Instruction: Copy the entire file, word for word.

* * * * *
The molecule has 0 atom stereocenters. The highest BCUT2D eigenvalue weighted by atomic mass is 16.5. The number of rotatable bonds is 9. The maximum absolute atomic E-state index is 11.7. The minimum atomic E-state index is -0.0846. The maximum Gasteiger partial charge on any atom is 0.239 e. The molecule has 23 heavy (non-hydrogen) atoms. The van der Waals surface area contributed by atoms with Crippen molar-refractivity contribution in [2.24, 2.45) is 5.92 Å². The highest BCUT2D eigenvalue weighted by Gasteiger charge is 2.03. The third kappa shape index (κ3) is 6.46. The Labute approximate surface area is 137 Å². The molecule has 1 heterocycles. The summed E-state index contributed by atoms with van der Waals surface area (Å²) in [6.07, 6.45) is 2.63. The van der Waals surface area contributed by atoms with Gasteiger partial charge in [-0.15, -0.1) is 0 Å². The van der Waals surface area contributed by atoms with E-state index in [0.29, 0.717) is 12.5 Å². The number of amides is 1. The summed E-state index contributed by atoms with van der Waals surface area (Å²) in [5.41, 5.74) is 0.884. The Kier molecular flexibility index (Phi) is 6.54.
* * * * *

The molecule has 0 atom stereocenters. The highest BCUT2D eigenvalue weighted by atomic mass is 16.5. The number of rotatable bonds is 9. The maximum absolute atomic E-state index is 11.7. The minimum atomic E-state index is -0.0846. The maximum Gasteiger partial charge on any atom is 0.239 e. The molecule has 23 heavy (non-hydrogen) atoms. The van der Waals surface area contributed by atoms with Crippen molar-refractivity contribution in [2.24, 2.45) is 5.92 Å². The highest BCUT2D eigenvalue weighted by Gasteiger charge is 2.03. The third kappa shape index (κ3) is 6.46. The Labute approximate surface area is 137 Å². The molecule has 1 heterocycles. The summed E-state index contributed by atoms with van der Waals surface area (Å²) in [6.07, 6.45) is 2.63. The van der Waals surface area contributed by atoms with Gasteiger partial charge in [-0.15, -0.1) is 0 Å². The van der Waals surface area contributed by atoms with E-state index in [0.29, 0.717) is 12.5 Å². The number of amides is 1. The summed E-state index contributed by atoms with van der Waals surface area (Å²) in [5.41, 5.74) is 0.884. The Kier molecular flexibility index (Phi) is 6.54.